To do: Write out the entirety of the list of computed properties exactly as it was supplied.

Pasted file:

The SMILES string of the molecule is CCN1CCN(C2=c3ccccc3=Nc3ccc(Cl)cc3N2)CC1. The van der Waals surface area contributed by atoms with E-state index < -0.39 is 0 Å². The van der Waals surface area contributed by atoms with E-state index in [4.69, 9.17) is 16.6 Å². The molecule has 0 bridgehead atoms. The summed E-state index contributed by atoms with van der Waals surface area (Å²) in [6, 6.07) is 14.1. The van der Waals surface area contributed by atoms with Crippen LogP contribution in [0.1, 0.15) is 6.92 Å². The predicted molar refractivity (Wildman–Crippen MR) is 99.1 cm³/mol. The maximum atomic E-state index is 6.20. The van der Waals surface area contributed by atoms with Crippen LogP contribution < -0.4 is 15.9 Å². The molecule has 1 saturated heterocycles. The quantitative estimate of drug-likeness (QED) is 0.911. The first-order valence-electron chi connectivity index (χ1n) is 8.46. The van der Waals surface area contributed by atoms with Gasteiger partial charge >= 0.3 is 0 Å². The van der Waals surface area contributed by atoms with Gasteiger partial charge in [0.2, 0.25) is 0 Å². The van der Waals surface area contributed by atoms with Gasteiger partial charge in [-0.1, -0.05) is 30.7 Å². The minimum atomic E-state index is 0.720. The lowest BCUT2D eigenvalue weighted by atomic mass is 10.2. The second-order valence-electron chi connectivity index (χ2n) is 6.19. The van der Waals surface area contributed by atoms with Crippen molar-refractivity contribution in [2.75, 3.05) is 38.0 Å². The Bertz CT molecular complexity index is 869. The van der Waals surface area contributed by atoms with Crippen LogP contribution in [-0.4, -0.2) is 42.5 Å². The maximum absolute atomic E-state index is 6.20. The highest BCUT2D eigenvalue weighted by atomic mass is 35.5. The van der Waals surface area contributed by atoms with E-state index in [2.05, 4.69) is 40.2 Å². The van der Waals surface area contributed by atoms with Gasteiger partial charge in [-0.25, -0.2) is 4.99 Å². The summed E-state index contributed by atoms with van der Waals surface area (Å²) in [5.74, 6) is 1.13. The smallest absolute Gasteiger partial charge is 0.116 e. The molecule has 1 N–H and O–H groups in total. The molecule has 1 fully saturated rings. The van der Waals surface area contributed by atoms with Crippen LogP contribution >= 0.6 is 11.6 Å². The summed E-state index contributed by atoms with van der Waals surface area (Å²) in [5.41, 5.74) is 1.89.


The SMILES string of the molecule is CCN1CCN(C2=c3ccccc3=Nc3ccc(Cl)cc3N2)CC1. The van der Waals surface area contributed by atoms with E-state index < -0.39 is 0 Å². The van der Waals surface area contributed by atoms with E-state index in [4.69, 9.17) is 16.6 Å². The molecule has 0 bridgehead atoms. The summed E-state index contributed by atoms with van der Waals surface area (Å²) in [6, 6.07) is 14.1. The van der Waals surface area contributed by atoms with Crippen LogP contribution in [0.1, 0.15) is 6.92 Å². The predicted molar refractivity (Wildman–Crippen MR) is 99.1 cm³/mol. The maximum atomic E-state index is 6.20. The van der Waals surface area contributed by atoms with Crippen LogP contribution < -0.4 is 15.9 Å². The molecule has 1 saturated heterocycles. The quantitative estimate of drug-likeness (QED) is 0.911. The first-order valence-electron chi connectivity index (χ1n) is 8.46. The van der Waals surface area contributed by atoms with Gasteiger partial charge >= 0.3 is 0 Å². The van der Waals surface area contributed by atoms with Gasteiger partial charge in [0.2, 0.25) is 0 Å². The van der Waals surface area contributed by atoms with Gasteiger partial charge in [-0.1, -0.05) is 30.7 Å². The minimum atomic E-state index is 0.720. The lowest BCUT2D eigenvalue weighted by atomic mass is 10.2. The second-order valence-electron chi connectivity index (χ2n) is 6.19. The van der Waals surface area contributed by atoms with Crippen molar-refractivity contribution in [2.75, 3.05) is 38.0 Å². The Bertz CT molecular complexity index is 869. The van der Waals surface area contributed by atoms with Crippen LogP contribution in [-0.4, -0.2) is 42.5 Å². The maximum absolute atomic E-state index is 6.20. The highest BCUT2D eigenvalue weighted by atomic mass is 35.5. The van der Waals surface area contributed by atoms with E-state index in [2.05, 4.69) is 40.2 Å². The van der Waals surface area contributed by atoms with Gasteiger partial charge in [-0.25, -0.2) is 4.99 Å². The summed E-state index contributed by atoms with van der Waals surface area (Å²) in [5.74, 6) is 1.13. The smallest absolute Gasteiger partial charge is 0.116 e. The molecule has 1 N–H and O–H groups in total. The molecule has 1 fully saturated rings. The van der Waals surface area contributed by atoms with Crippen LogP contribution >= 0.6 is 11.6 Å². The summed E-state index contributed by atoms with van der Waals surface area (Å²) in [5.41, 5.74) is 1.89.